The most common and obvious choice for sport recording is the GoPro. A GoPro kit will retail between $400 to $600, depending on setup and add ons. This versatile camera has more gizmos and customization options than any other comparable camera in its class. We know some video bloggers who only use a GoPro to fuel their YouTube channels. These devices are compact, waterproof, rugged, and can attach to aerial drones. The trade off is quality and versatility in image. No matter how HD a camera claims to be, image quality will always boil down to sensor size and controls. A GoPro can take you really far in life for a modest sum. However, it’s true proving ground is in sunny, outdoor, and fast paced moments.

For the Renaissance Traveler:

Our recommendation – Canon EOS Rebel T4i or Canon 5D Mark III

If you want a camera that allows you control of every aspect, a DSLR might be for you. The beauty of the DSLR is in its large sensor size and myriad of controls. From manual focus to adjustable FPS (frames per second) and aperture, the sky is the limit with a DSLR.

DSLRs have the added charm of being more low profile. It’s significantly harder to tell if someone if filming with a DSLR than when they pull out a large camcorder. This has the nice touch of putting subjects as ease for interviews or even drawing attention away from zealous border guards and sensitive security areas.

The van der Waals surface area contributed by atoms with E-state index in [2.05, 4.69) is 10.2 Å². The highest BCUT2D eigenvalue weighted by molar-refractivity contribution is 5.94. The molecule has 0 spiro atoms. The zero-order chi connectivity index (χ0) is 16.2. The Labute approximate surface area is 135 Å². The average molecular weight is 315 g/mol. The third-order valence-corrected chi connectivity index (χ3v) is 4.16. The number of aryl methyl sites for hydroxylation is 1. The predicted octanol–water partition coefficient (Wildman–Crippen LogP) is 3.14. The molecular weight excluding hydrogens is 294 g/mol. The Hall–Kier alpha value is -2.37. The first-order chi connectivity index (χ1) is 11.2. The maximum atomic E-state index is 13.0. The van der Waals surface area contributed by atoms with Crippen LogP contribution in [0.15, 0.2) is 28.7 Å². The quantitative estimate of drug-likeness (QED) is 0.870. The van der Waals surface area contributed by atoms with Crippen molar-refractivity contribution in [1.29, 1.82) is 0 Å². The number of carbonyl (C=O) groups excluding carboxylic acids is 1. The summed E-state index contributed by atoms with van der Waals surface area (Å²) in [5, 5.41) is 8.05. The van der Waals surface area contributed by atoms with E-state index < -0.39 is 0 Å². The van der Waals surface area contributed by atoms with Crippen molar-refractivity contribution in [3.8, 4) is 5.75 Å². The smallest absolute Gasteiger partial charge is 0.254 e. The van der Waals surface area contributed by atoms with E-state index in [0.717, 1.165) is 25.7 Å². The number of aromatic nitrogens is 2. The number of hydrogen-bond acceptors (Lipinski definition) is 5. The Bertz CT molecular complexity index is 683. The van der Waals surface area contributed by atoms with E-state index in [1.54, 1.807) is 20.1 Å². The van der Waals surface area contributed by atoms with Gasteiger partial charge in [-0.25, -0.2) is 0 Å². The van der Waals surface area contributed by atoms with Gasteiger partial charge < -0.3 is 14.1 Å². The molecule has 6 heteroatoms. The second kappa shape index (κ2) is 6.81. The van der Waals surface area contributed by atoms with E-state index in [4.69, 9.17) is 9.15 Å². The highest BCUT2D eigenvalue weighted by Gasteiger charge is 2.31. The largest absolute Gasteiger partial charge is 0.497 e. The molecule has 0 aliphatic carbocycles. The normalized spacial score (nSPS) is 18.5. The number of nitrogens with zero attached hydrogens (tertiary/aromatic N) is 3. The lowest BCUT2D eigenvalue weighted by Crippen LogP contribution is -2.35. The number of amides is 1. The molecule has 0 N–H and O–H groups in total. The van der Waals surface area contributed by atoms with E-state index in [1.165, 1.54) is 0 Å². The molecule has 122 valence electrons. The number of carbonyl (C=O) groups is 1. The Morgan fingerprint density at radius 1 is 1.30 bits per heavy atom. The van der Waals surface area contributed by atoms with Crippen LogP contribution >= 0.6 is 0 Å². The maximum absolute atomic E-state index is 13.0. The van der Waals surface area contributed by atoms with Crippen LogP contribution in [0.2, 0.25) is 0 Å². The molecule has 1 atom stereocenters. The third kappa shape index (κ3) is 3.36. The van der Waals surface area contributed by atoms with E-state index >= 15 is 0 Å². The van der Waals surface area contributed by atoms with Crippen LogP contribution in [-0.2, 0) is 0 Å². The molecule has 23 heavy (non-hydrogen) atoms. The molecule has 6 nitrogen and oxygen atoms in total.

A DSLR doubles as a great camera and can allow for a lot of customization. For any blogger whose travel style is constantly changing, this is a great option. The trade off is that is a big investment. A solid DSLR camera runs upwards of $2000 for a good body and lens. The great news is that you can later play with different lenses, adding great breadth to your video quality. The learning curve is also pretty steep. Unless you’re already familiar with ISO and FPS settings it can take some time to really get to know your DSLR and how to film with it. The pay off is well worth it though.

For the Solo Traveler:

Our recommendation – Canon Vixia HF G20 or Canon Vixia HF R50